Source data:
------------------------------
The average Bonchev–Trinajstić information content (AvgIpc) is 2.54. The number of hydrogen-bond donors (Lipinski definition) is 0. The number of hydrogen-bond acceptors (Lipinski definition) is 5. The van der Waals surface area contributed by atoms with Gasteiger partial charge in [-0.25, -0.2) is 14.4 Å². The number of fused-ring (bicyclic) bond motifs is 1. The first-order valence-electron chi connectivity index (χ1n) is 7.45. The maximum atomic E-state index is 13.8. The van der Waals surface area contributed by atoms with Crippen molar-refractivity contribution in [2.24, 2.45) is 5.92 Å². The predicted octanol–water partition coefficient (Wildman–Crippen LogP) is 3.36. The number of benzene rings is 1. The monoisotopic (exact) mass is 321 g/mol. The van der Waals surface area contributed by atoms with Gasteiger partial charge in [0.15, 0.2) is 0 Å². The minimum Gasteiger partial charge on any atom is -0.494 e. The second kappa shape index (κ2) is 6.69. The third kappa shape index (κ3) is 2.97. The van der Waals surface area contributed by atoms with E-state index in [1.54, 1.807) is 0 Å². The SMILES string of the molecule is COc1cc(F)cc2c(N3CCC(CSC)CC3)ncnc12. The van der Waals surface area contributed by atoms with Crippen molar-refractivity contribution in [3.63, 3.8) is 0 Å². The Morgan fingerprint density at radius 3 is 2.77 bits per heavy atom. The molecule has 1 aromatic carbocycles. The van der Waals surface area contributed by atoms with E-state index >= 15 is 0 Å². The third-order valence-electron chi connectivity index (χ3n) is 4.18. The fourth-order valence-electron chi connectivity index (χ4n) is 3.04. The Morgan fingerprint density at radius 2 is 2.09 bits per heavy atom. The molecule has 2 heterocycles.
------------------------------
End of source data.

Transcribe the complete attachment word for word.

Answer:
The average Bonchev–Trinajstić information content (AvgIpc) is 2.54. The number of hydrogen-bond donors (Lipinski definition) is 0. The number of hydrogen-bond acceptors (Lipinski definition) is 5. The van der Waals surface area contributed by atoms with Gasteiger partial charge in [-0.25, -0.2) is 14.4 Å². The number of fused-ring (bicyclic) bond motifs is 1. The first-order valence-electron chi connectivity index (χ1n) is 7.45. The maximum atomic E-state index is 13.8. The van der Waals surface area contributed by atoms with Crippen molar-refractivity contribution in [2.24, 2.45) is 5.92 Å². The predicted octanol–water partition coefficient (Wildman–Crippen LogP) is 3.36. The number of benzene rings is 1. The monoisotopic (exact) mass is 321 g/mol. The van der Waals surface area contributed by atoms with Gasteiger partial charge in [0.15, 0.2) is 0 Å². The minimum Gasteiger partial charge on any atom is -0.494 e. The second kappa shape index (κ2) is 6.69. The third kappa shape index (κ3) is 2.97. The van der Waals surface area contributed by atoms with E-state index in [1.54, 1.807) is 0 Å². The SMILES string of the molecule is COc1cc(F)cc2c(N3CCC(CSC)CC3)ncnc12. The van der Waals surface area contributed by atoms with Crippen molar-refractivity contribution in [3.63, 3.8) is 0 Å². The Morgan fingerprint density at radius 3 is 2.77 bits per heavy atom. The molecule has 1 aromatic carbocycles. The van der Waals surface area contributed by atoms with E-state index >= 15 is 0 Å². The third-order valence-electron chi connectivity index (χ3n) is 4.18. The fourth-order valence-electron chi connectivity index (χ4n) is 3.04. The Morgan fingerprint density at radius 2 is 2.09 bits per heavy atom. The molecule has 2 heterocycles.